Property and casualty insurance to gain more attention

Accounting for around two thirds of total insurance premiums in Indonesia, life insurance still dwarfs all other segments of the industry. As the economy matures, however, the focus can be expected to shift towards property and casualty insurance. And while motor insurance traditionally dominated this segment, car ownership is not growing as fast as it used to. In fact, nationwide car sales dropped slightly in 2014, and the Indonesian Automotive Manufacturers Association (Gaikindo) predicted a further decline in 2015. Also, a highly competitive environment is putting pressure on profitability in the motor insurance segment, making it hard for new players to enter. The health insurance segment, meanwhile, is facing competition from the new national insurance scheme. While this won't spoil the market for private players in the near future (See Health Insurance in Indonesia: Public Coverage No Threat to Private Sector), it does present an element of long-term uncertainty. For these reasons, other products are moving to the centre of attention within the general insurance industry, such as policies for home owners and public infrastructure.

Both the residential property market (See Residential Property: Indonesian Market Remains Attractive Despite Slowdown) and public infrastructure (See Indonesian Infrastructure: Tremendous PPP Opportunities) have plenty of potential for future growth, which should generate demand for related insurance and underwriting services, such as property insurance, engineering insurance or surety bonds to mitigate procurement and contracting risks. In fact, surety bonds showed the fastest increase of all general insurance categories analysed by the Indonesian General Insurance Association (AAUI), with total gross premiums growing by 105% to 2 trillion IDR in 2014. Property insurance, meanwhile, overtook motor insurance to become the biggest segment in general insurance with gross premiums amounting to 16.1 trillion IDR in 2014, up 27% from the preceding year.

Aside from the public and private construction business, the transportation sector is another major growth market for insurance. Maritime and aviation insurance, insurance of cargo in transit and related liability coverage should all see rising demand as national and international freight volumes rise. A major driver of this growth is the fast economic development of regional capitals across Indonesia.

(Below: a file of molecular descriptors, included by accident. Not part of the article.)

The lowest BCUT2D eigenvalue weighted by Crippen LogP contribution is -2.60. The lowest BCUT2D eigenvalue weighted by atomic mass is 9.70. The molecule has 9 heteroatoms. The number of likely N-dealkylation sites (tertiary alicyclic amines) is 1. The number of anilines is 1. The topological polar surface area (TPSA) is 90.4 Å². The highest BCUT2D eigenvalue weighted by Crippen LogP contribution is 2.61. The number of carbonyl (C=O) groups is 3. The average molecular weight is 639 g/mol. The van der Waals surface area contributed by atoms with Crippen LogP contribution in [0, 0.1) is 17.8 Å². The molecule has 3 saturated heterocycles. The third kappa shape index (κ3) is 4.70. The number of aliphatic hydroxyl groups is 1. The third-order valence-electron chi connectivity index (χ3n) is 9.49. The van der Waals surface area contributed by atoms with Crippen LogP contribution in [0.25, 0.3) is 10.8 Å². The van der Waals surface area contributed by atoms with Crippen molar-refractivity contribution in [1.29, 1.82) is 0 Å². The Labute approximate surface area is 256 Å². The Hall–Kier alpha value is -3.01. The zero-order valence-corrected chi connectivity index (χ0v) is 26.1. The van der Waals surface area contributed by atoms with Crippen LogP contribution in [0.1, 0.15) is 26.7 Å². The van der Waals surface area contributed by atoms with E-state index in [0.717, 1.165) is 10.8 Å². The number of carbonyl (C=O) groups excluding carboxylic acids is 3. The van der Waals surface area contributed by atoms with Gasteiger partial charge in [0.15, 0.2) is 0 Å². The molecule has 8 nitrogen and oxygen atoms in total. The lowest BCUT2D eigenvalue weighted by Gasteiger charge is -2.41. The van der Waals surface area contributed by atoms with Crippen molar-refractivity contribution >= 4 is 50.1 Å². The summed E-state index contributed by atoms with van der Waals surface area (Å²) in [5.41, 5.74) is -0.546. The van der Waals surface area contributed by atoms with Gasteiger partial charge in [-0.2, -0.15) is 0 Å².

Sharia-compliant insurance policies (takaful), while a niche product in Indonesia's overall insurance industry, have been booming in recent years. The takaful industry is poised for rapid expansion globally, but in Indonesia, despite the country's predominantly Muslim population, its market penetration remains low and the industry is under-developed when compared to neighbouring Malaysia. The government appears committed to change this, with the new Insurance Law demanding that insurance companies spin off their takaful business to create full-fledged Islamic insurance companies. Currently, most sharia-compliant policies are sold as special products by large insurers, who generate most of their revenue from the conventional business. To exist as individual companies, takaful units need to boost their capital, which again offers opportunities for new entrants to get into the market. Shariah-compliant insurance – which accounted for 3.9% of total insurance assets at the end of 2014 – is expected to grow faster than conventional insurance over the coming years.


Thanks to its large and young population with increasing affluence, robust economic growth and relatively permissive foreign investment laws, Indonesia will continue to be one of the most coveted markets for the global insurance industry. Short-term capital outflows as a result of monetary tightening in advanced economies will not spoil the country's long-term appeal. The new Insurance Law has improved regulatory clarity and should yield new business opportunities in the takaful segment. Going into the regions with scaled-down products for individuals and small enterprises promises to unlock new demand among tens of millions of Indonesians who at present enjoy little or no insurance coverage. Drawing up easy-to-understand policies and educating people on the benefits of insurance will be a major part of this task.

Global Business Guide Indonesia - 2015

icone share

Indonesia Finance Snapshot - Insurance

Total Assets: 853 trillion IDR (2015)
Life Insurance Growth: 17% (Q2 015)
General Insurance Growth: 10% (2015)
Number of Life Insurance Companies: 50
Number of General Insurance Companies: 81 (2015)
Conventional Insurance Penetration : 2.51% (2015)
Islamic Insurance Penetration: 0.08% (2015)
Government Bodies: Bank Indonesia, Ministry of Finance, Financial Services Authority (OJK).
Relevant Law: Presidential Regulation No. 39 of 2014 on the Negative Investment List permits foreign ownership up to 80% in the sector, excluding pensions, and the 2014 Insurance Law introduced increased protection for policyholders.